Question Video: Finding the Energy of a Photon Given Its Frequency | Nagwa Question Video: Finding the Energy of a Photon Given Its Frequency | Nagwa

# Question Video: Finding the Energy of a Photon Given Its Frequency Physics • Third Year of Secondary School

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What is the energy of a photon that has a frequency of 5.50 × 10¹⁴ Hz? Use a value of 6.63 × 10⁻³⁴ J⋅s for the Planck constant. Give your answer in scientific notation to two decimal places.

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### Video Transcript

What is the energy of a photon that has a frequency of 5.50 times 10 to the 14th hertz? Use a value of 6.63 times 10 to the negative 34 joule-seconds for the Planck constant. Give your answer in scientific notation to two decimal places.

This question asks us to relate the energy of a photon to its frequency, and we suspect that that relationship will involve the explicit value that we are given for the Planck constant. Indeed, the energy of a photon is given by the formula 𝐸 is equal to ℎ𝑓, where 𝐸 is the energy of the photon, ℎ is the Planck constant, and 𝑓 is the photon’s frequency. With this formula, we see that 5.50 times 10 to the 14th hertz, the frequency of our photon, times 6.63 times 10 to the negative 34 joule-seconds, the value we’re given for the Planck constant, will give us the energy that we are looking for. 5.50 times 6.63 is 36.465. So in scientific notation, we have 3.6465 times 10 to the negative 19 hertz joule seconds.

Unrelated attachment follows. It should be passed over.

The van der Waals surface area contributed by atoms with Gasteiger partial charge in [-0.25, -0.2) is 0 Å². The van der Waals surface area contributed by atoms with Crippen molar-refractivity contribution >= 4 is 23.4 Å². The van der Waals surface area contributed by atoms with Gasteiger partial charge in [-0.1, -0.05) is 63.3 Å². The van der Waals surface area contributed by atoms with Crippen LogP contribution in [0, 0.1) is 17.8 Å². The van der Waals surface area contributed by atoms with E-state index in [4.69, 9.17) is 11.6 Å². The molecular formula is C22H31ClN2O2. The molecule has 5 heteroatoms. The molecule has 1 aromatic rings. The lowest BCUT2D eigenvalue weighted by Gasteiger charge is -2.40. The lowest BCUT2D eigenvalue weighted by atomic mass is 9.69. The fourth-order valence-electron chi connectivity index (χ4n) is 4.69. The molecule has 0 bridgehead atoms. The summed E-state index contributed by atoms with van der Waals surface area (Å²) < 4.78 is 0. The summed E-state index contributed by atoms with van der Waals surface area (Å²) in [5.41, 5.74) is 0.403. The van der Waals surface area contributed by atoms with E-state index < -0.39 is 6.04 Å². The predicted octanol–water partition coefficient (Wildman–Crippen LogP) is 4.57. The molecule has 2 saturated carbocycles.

Now recall that hertz are defined as inverse seconds, and the relationship is one to one. One hertz is one inverse seconds. This means that hertz combines with seconds to give a dimensionless quantity because hertz-seconds is just seconds per second, which is one. We therefore find that our overall units are joules, which is good because we are looking for an energy and joules are a unit of energy. The last thing we need to do is to round our answer to two decimal places, and we find that the energy of our photon is 3.65 times 10 to the negative 19 joules.

When we work with photons, it is often convenient to express their energies in terms of electron volts. This energy is equivalent to about 2.3 electron volts. 2.3 electron volts is a little bit more energetic than the energy difference between the second and third excited states of the hydrogen atom. Although to answer this question we don’t need to know anything about the hydrogen atom or the energy of the photon in electron volts, thinking about these relationships helps us build up an intuition for the relevant energy scales in atomic and nuclear physics.

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